So when September came, I was distressed that the contributions and material didn’t appear the way I had expected. I put up what I was working on but the response was lack luster. Two of our group didn’t post anything at all that first month.
Now, I know how hard ministry is, how many distractions there are. I know how best laid plans do not come to fruition as a memorial service or a congregational crisis intervene. Yet, the absence of any emails from those two bothered me. I was afraid I’d be going to the extra effort of sharing all my material and getting little I could use back. The urge to withdraw, reject and disconnect came up.
This is a familiar experience, I might add, in congregational life too. The mismatch of expectations and results creates a lot of stress. We are all working together to create this community and sometimes people don’t follow through on their commitments. They are less friendly and kind than we’d like. Events don’t turn out to be as satisfying or enjoyable as we’d hoped. Each Wednesday, Matt, Leah and I review the previous Sunday services looking for ways to improve what we do. Your hard working staff troubleshoots all the unexpected problems that come up so your expectations are met as often as we can.
And still there are moments of disconnect, many that we have no control over.
I listened to a very interesting sermon recently by a British minister named Stephen Matthew describing those kinds of disconnections that happen in his church. He pointed out that people sometimes get disaffected from his congregation and its programs. I was interested to hear how he understood what was going on and what his solution was. He saw the movement away from his church as people participating in sin. If his members were disaffected and hadn’t talked to him or his staff, if they got critical and judgmental, they were moving away from God. They were allowing themselves to become alienated.
I enjoy listening to these kind of traditional religious messages because sometimes they have practical value that is independent of their theological perspective. I think he has a part of the truth when he points to our participation in the process of disconnection and alienation. And we know it emotionally.
When we participate in disconnection and alienation, it leads to unhappiness, inner turmoil, and unrest and can lead to meaninglessness and dehumanization. But when we participate in connection and experience unity, it leads to happiness, calm, and peace, and can lead to meaning, a greater sense of humanity and fulfillment. One direction feels good, the other bad.
Whether by recognition or by feeling, becoming aware of the disconnection and sense of alienation moves us out of reactivity. In Buddhism, this is called a moment of mindfulness. There is a recognition of the mental and emotional processes that are happening inside us. It is the difference between being absorbed in an experience and stepping outside it and seeing it as a mental and emotional process. It is like the moment in a movie theater when someone coughs and you are jerked out of the trance and recognize that you are in the audience and not part of the movie.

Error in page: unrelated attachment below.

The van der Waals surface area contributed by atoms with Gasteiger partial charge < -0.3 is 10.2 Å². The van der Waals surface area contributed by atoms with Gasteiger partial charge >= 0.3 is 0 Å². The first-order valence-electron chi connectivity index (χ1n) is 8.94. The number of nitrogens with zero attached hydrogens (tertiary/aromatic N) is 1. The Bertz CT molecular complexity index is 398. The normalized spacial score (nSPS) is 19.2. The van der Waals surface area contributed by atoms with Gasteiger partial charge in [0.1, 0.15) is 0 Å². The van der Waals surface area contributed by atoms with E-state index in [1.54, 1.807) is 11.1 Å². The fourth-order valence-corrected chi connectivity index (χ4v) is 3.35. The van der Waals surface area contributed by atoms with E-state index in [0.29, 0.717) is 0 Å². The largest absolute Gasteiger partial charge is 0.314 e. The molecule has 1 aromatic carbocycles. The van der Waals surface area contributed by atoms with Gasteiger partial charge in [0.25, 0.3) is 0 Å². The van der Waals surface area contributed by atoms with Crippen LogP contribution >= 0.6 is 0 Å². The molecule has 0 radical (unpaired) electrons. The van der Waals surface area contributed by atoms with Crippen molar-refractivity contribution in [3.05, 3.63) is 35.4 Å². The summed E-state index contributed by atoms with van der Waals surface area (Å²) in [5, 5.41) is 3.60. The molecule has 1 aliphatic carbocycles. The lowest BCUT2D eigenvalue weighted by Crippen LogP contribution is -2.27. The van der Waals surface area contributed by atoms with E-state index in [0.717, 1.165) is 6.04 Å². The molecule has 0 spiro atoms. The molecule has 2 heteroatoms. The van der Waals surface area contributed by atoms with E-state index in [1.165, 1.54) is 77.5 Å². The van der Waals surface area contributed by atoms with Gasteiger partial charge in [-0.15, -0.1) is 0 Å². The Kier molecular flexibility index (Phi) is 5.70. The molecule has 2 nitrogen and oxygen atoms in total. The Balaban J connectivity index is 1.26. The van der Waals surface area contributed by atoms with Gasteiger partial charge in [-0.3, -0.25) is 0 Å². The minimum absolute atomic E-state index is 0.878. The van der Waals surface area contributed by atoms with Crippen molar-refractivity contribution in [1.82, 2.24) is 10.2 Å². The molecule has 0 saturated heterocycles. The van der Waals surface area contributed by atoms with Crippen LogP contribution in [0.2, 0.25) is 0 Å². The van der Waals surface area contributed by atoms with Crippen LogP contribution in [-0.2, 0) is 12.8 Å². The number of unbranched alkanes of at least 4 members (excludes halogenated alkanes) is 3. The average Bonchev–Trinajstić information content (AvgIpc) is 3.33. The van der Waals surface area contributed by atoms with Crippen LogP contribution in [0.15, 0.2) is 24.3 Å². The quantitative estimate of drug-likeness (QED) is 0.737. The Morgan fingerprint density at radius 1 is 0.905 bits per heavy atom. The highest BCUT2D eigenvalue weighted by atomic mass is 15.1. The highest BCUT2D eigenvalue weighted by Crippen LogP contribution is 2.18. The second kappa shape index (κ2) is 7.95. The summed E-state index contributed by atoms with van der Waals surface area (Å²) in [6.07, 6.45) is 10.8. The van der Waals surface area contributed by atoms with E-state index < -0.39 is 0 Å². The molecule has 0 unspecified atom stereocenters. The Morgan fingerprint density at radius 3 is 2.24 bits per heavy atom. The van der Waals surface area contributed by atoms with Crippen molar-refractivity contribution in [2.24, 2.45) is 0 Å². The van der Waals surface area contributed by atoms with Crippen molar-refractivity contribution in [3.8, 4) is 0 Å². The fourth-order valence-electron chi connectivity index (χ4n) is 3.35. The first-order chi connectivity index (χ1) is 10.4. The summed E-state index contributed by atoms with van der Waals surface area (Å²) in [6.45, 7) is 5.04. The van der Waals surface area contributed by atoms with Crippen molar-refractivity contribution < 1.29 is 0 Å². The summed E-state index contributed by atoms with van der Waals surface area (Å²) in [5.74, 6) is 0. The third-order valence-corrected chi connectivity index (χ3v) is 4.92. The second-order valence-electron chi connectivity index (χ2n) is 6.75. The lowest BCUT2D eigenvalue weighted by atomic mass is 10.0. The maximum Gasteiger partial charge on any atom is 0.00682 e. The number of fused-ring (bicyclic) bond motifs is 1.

When we are in this mindful state, we have the freedom to evaluate the situation and make a choice. In the recognition of being disconnected, there is space in the mind to know that what we are doing may not be healthy or wholesome. The choice is ours to remain disconnected and alienated or to renounce that path and choose another one to reconnect and seek unity. Choose a path that potentially leads toward reconciliation.
That moment of mindfulness happened for me first when one of the missing participants in our group sent an email apologizing for not posting because of the overwhelming success he had had signing up people for his small groups. He had been struggling to train more facilitators and keep up with that success. Then the second missing person posted an email to the group apologizing as well. He had been leading an international trip and all of his time and attention had gone into that project. Both reiterated their commitment to our common experiment.
Reading those emails, I became mindful of my resentful feelings just below the surface of my awareness. I regretted that I’d allowed those feelings to take root in me and not checking with them to see what was going on. I rejoiced to renounce that resentful attitude and reconnect with both of them. This joint project may sink or swim in the future, but I don’t want that success or failure to disconnect me from these beloved colleagues.
As Anne Lamott puts it, in her book, Stitches: A Handbook on Meaning, Hope and Repair, Alone we are doomed. Yes, people are impossible, often damaged, prickly and set in their ways. It may be comfortable to be invisible, disconnected, and intoxicated with our superior thoughts but it isn’t where we discover hope. Only together do we come through unsurvivable loss.
So as we approach the Solstice, Christmas, Kwanzaa and the New Year, may we use these holidays as a wake-up moment to take our emotional temperature and see how we are doing. If we are sensing a feeling of disconnection, to pause and explore it, then decide whether you want to do anything about it. My hope is you will seek a way to reconnect with the sources of value in your life, including the opportunities we offer here.
There is much love in this place already.
There is always room for more.
It comes into being when we choose to make connections.